The Fed announced that it’s raising interest rates by 50 basis points. It’s the first 50-basis point move since 2000. In a statement, officials said that economic activity “edged down in the first quarter” but noted that “household spending and business fixed investment remained strong.” Inflation “remains elevated,” CNBC reports. Economists say the central bank could be even more aggressive in the coming months, possibly raising rates by 75 basis points. In an article below, Fox News breaks down what these increases could mean for your mortgage, credit cards, and savings accounts.
Kitco News/Neils Christensen
The Fed is ready to raise rates by 50 bps, but what comes next?
The Federal Reserve is on the cusp of embarking on its most aggressive tightening cycle in 28 years. The central bank is all but guaranteed to raise interest rates by 50 basis points on Wednesday.
This will be the first 50-basis point move since 2000, but you have to go all the way back to 1994 to find a time when the U.S. central bank was this hawkish.
Still, the lingering question for markets and investors is just how hawkish the Federal Reserve will be.
Although markets see a nearly 100% chance of a 50-basis point move Wednesday, economists and market analysts note that there is still a lot of uncertainty surrounding the impending decision. There are some expectations that the Federal Reserve could surprise markets with a 75-basis point move.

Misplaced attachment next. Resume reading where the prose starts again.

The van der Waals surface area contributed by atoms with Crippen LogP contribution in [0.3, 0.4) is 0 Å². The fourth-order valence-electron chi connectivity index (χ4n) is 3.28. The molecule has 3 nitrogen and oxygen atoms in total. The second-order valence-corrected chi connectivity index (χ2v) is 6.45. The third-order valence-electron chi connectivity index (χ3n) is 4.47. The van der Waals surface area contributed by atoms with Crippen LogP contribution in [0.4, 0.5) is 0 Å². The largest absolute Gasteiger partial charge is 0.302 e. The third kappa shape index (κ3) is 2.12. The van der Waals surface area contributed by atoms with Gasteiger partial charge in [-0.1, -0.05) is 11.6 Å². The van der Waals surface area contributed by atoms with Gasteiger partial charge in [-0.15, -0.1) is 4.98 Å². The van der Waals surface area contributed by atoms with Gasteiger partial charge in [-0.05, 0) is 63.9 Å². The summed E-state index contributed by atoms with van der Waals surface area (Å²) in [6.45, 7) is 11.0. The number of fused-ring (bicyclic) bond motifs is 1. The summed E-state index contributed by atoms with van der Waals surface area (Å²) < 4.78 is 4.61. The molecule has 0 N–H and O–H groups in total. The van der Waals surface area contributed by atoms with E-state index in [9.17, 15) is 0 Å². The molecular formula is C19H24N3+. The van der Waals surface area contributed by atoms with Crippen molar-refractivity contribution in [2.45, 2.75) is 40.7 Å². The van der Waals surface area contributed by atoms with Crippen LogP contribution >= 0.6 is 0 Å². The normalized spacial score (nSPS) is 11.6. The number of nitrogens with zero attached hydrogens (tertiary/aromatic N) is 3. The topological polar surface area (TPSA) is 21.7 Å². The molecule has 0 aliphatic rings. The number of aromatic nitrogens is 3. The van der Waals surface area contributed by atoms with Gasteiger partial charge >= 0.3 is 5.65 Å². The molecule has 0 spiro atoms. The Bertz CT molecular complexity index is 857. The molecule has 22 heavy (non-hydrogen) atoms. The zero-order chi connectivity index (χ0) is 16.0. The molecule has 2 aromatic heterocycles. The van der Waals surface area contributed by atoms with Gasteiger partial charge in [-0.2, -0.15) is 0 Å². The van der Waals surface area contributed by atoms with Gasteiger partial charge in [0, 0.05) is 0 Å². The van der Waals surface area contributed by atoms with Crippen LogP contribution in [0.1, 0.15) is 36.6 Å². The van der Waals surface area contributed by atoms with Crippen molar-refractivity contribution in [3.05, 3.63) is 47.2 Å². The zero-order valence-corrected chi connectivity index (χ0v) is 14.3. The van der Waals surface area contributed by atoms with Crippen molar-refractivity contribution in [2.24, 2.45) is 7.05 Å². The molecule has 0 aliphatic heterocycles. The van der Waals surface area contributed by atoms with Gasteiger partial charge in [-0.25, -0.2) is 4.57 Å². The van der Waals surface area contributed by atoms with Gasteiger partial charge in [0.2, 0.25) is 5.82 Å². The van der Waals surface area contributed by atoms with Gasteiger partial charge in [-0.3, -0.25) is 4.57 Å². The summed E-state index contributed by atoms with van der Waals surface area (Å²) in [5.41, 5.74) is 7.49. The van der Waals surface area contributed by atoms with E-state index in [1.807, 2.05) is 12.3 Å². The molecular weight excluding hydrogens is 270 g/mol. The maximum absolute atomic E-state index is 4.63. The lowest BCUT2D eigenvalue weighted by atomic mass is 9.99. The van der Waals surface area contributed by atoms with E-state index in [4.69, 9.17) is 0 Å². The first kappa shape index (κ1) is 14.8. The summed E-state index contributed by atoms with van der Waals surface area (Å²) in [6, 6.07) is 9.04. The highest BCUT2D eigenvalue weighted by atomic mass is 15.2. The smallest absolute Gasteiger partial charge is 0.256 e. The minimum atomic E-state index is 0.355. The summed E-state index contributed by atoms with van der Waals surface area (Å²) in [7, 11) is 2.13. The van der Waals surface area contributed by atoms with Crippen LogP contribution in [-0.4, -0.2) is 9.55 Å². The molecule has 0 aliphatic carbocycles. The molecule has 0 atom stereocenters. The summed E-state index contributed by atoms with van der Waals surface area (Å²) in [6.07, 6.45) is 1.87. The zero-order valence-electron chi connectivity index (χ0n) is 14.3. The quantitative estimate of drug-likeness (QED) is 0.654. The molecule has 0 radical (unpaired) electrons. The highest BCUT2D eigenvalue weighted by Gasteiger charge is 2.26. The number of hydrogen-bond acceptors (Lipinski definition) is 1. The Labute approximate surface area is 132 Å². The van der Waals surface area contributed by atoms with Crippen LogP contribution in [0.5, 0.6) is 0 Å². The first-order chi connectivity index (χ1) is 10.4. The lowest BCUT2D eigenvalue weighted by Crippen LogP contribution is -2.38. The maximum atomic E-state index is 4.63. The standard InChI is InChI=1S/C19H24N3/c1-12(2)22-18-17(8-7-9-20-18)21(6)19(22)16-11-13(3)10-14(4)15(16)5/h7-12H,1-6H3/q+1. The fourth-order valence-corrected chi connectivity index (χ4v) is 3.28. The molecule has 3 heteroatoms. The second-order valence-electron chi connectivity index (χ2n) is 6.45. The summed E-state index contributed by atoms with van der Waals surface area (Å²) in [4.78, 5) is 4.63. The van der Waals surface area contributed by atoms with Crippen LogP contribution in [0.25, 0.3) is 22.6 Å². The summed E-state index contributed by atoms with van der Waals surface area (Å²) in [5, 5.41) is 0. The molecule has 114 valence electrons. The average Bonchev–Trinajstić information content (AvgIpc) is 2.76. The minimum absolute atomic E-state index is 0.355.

Read the full story, here.
Fox Business/Breck Dumas
What do Federal Reserve interest rate hikes mean for Main Street?
The Federal Reserve is expected to announce a 50-basis point interest rate hike on Wednesday in what will be the second of several anticipated increases this year as the central bank seeks to combat soaring inflation, which is at a high not seen in four decades.
While the Fed’s actions are closely monitored by Wall Street, people on Main Street will be impacted, too, and should expect to pay more for car loans, mortgages, and credit card balances.
Continue reading, here.
We’re officially here. Growth is negative and inflation is at 9 percent. It’s 1974 all over again. In that year, all twelve months were spent in recession (one that lasted a year and a third) as prices rose at a double-digit rate. Out of obscure British usage, a term became idiomatic in America: stagflation.
It was not supposed to have happened. “As recently as 1970, the major U.S. econometric models implied that expansionary monetary and fiscal policies leading to a sustained inflation of about 4 percent per annum would lead also to sustained unemployment rates of less than 4 percent, or about a full percentage point lower than unemployment has averaged during any long period of U.S. history.” So wrote University of Chicago economist Robert E. Lucas beholding the problem at the time. His associate Thomas Sargent (both of whom now economics Nobelists) added, “as we all know, instead of 4-4, in the mid-1970s we got 9-9, a very improbable occurrence if the econometric models of 1969 had been correct.”
You can read the full story, here.